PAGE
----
As the era was dying in Europe, it gained new life in the United States thanks to returning war veterans bringing keepsakes.
Also, it wasn’t anything like its predecessor. The American gilded frame took inspiration from the French. So, the antique frames from that Century typically had elaborate detailing and designs. The hardware was also high-quality metals such as real Gold, Silver, and Bronze.
Victorian Era Picture Frames (1820 – 1914)
According to Britannica, the Victorian era was a class-based society, so the artwork of that period indicates the previous owners’ social statuses.
Because the Victorian era was also the period of the industrial revolution, Victorian Frame Company says, many of the items were made from molded, pre-finished, and pre-cut parts. Artisans then used plaster to secure the moldings and gilding on the frame
Art Nouveau Frames
After the World Wars, the Victorian Era’s extravagant show of wealth became a thing of the past. Architecture and Artifacts became less ornate and more minimalistic.
The Art Nouveau era thus birthed the use of everyday materials like tree backs, branches, wood, and vines into picture frames.
Art Deco Frames
Towards the turn of the century/millennium, manufacturers switched to an even simpler furniture style. Besides the consumers’ tastes changing, designers no longer relied on craftsmanship because machines took over and introduced mass production.
Art deco frames had a geometric design that focused on dimensions and proportions instead of free-flowing artistic discretion like the era before.
It gained popularity during the American Arts and Crafts movement, where homemade designs made with natural materials were encouraged over “wasteful opulence.”
This era also had frames made of wood since they were the most accessible raw material for new and novice artisans.
Vintage Picture Frames
While antique frames are the focus of this guide, it’s important to note that vintage picture frames can also be valuable.
They’re ideal for holding mirrors because the framing is modern and delicate and wouldn’t overshadow convex glass.
How to Identify An Antique Picture Frame
With your new knowledge of the styles of picture frames, you’re halfway through your identification process. Now, we’ll take you through the more intricate details of discerning a real old picture frame from a reproduction.
Learn About Norms and Age
Each era had a system of doing things, which you could use to your advantage. Learning artisans’ historical significance and popular practices go a long way in identification.
Which Material Was Popular in Each Period?
For example, antique picture frames made pre-19th Century (1800) were typically made of wood. There are, however, exceptions, such as the Baroque era, which used expensive metal leaf designs on its frames.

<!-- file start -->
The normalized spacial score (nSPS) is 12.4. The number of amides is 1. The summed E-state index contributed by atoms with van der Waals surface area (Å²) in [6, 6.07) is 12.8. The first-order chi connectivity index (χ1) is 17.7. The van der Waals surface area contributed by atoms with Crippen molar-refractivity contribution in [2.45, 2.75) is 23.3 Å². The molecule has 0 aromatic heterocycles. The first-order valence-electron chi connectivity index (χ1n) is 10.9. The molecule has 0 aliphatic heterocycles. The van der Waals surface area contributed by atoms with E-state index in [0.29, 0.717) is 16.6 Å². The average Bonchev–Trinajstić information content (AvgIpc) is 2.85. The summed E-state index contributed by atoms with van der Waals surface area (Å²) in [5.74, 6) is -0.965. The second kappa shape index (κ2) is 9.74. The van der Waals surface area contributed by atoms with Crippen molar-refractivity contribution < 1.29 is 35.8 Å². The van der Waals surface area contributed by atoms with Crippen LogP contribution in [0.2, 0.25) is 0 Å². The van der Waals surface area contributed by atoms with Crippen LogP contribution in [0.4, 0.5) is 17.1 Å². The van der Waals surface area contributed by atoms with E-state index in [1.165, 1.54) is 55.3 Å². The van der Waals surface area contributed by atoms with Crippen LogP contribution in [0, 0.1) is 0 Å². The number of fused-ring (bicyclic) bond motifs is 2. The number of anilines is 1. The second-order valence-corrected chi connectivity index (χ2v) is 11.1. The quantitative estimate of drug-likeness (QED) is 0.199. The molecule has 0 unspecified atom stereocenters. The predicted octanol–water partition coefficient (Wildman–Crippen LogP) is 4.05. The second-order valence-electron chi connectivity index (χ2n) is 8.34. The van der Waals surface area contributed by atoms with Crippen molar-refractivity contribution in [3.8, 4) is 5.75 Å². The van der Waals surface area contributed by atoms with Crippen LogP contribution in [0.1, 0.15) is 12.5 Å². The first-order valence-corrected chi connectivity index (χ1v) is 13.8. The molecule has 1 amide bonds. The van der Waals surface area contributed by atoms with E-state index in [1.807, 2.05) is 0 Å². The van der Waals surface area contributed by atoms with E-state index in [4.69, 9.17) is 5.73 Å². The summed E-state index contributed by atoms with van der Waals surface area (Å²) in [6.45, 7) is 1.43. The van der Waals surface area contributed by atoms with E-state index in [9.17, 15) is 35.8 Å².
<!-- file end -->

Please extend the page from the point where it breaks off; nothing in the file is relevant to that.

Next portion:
How did the Picture Frame Size Progress?
Another important identifier is the size because picture frames weren’t always designed as ovals or other quirky designs. The classic shape is a rectangle in portraits of landscapes and a square in the case of the Italian Cassetta.
Another example is the framed mirror which had a length/width cap of 2 ft before the 1900s because new techniques for production didn’t develop until then.
Inspect the Material
Materials are a dead giveaway for any supposed antique item because of the evolution of style over time. Like there are trends today with clothing and technology, you can trace the origin of an antique frame through the material’s trend.
Search the joints for old hardware such as wooden bolts and nuts fastened by hitting hammers down. On the contrary, reproductions use modern hardware like steel bolts and nuts and neat welding.
Assessing a wooden frame’s age is easy because wood as a raw material reacts to nature and time. Humidity, for example, makes it damp, which causes shrinkage and smell. An old wooden frame should have signs of wear and tear, such as light scratches and marks.
Be wary of new paintings on supposed gilded frames because that’ll diminish its value.
Tip: Authentic antique frames from the Gilded age have gold leaf gilding.
You can also check the assemblage for signs of craftsmanship or mass production since original pre-Victorian era designs used handmade joints.
Plaster and Composite didn’t become popular adhesives on frames until the 1800s. They’re typically lighter than pure wooden frames.
Using precious metal as gilding for frames was typical of the old days. Artisans got creative with their art, from gold to bronze, silver, and ordinary metals like copper.
Metal as a material is synonymous with the early European frames, a.k.a. Baroque, Rococo, and later the 19th Century (Victorian period).
Old paper has a peculiar odor (musty and musky) like wood, so make sure it doesn’t smell fresh. Then, check the edges for fraying and yellowing from years of resting on a wall and reacting to nature.
The paper part of a frame also holds writings signifying the manufacturing dates and maker’s mark, but it’s often in a fine print.